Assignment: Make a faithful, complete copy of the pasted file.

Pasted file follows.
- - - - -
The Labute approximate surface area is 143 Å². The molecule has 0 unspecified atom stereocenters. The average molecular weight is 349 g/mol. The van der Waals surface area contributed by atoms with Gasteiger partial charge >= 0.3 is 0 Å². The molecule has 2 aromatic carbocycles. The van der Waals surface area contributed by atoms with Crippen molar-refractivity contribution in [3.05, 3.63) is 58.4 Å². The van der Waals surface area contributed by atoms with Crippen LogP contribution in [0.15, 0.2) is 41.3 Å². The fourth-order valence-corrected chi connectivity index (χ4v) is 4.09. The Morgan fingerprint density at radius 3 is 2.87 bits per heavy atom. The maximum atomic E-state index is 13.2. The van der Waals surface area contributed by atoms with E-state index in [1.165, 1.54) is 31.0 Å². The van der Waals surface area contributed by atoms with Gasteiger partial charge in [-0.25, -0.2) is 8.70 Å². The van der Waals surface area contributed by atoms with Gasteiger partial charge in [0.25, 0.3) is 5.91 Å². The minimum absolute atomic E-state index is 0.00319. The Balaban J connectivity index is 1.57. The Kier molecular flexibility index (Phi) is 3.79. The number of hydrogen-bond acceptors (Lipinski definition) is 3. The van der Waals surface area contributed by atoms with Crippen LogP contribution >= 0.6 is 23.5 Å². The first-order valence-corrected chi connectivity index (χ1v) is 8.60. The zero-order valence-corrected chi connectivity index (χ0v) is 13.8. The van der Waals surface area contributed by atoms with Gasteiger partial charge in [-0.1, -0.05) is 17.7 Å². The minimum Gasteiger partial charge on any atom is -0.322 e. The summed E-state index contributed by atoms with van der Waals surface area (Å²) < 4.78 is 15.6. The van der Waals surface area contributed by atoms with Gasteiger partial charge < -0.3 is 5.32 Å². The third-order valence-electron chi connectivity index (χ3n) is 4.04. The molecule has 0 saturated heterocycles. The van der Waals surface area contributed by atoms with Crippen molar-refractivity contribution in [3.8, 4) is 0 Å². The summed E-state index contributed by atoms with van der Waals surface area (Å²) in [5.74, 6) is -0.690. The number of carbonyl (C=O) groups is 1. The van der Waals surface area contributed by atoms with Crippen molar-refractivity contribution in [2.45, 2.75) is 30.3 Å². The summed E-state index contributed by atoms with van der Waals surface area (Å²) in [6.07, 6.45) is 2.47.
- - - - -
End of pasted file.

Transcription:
The Labute approximate surface area is 143 Å². The molecule has 0 unspecified atom stereocenters. The average molecular weight is 349 g/mol. The van der Waals surface area contributed by atoms with Gasteiger partial charge >= 0.3 is 0 Å². The molecule has 2 aromatic carbocycles. The van der Waals surface area contributed by atoms with Crippen molar-refractivity contribution in [3.05, 3.63) is 58.4 Å². The van der Waals surface area contributed by atoms with Crippen LogP contribution in [0.15, 0.2) is 41.3 Å². The fourth-order valence-corrected chi connectivity index (χ4v) is 4.09. The Morgan fingerprint density at radius 3 is 2.87 bits per heavy atom. The maximum atomic E-state index is 13.2. The van der Waals surface area contributed by atoms with E-state index in [1.165, 1.54) is 31.0 Å². The van der Waals surface area contributed by atoms with Gasteiger partial charge in [-0.25, -0.2) is 8.70 Å². The van der Waals surface area contributed by atoms with Gasteiger partial charge in [0.25, 0.3) is 5.91 Å². The minimum absolute atomic E-state index is 0.00319. The Balaban J connectivity index is 1.57. The Kier molecular flexibility index (Phi) is 3.79. The number of hydrogen-bond acceptors (Lipinski definition) is 3. The van der Waals surface area contributed by atoms with Crippen LogP contribution >= 0.6 is 23.5 Å². The first-order valence-corrected chi connectivity index (χ1v) is 8.60. The zero-order valence-corrected chi connectivity index (χ0v) is 13.8. The van der Waals surface area contributed by atoms with Gasteiger partial charge in [-0.1, -0.05) is 17.7 Å². The minimum Gasteiger partial charge on any atom is -0.322 e. The summed E-state index contributed by atoms with van der Waals surface area (Å²) < 4.78 is 15.6. The van der Waals surface area contributed by atoms with Gasteiger partial charge < -0.3 is 5.32 Å². The third-order valence-electron chi connectivity index (χ3n) is 4.04. The molecule has 0 saturated heterocycles. The van der Waals surface area contributed by atoms with Crippen molar-refractivity contribution in [3.8, 4) is 0 Å². The summed E-state index contributed by atoms with van der Waals surface area (Å²) in [5.74, 6) is -0.690. The number of carbonyl (C=O) groups is 1. The van der Waals surface area contributed by atoms with Crippen molar-refractivity contribution in [2.45, 2.75) is 30.3 Å². The summed E-state index contributed by atoms with van der Waals surface area (Å²) in [6.07, 6.45) is 2.47.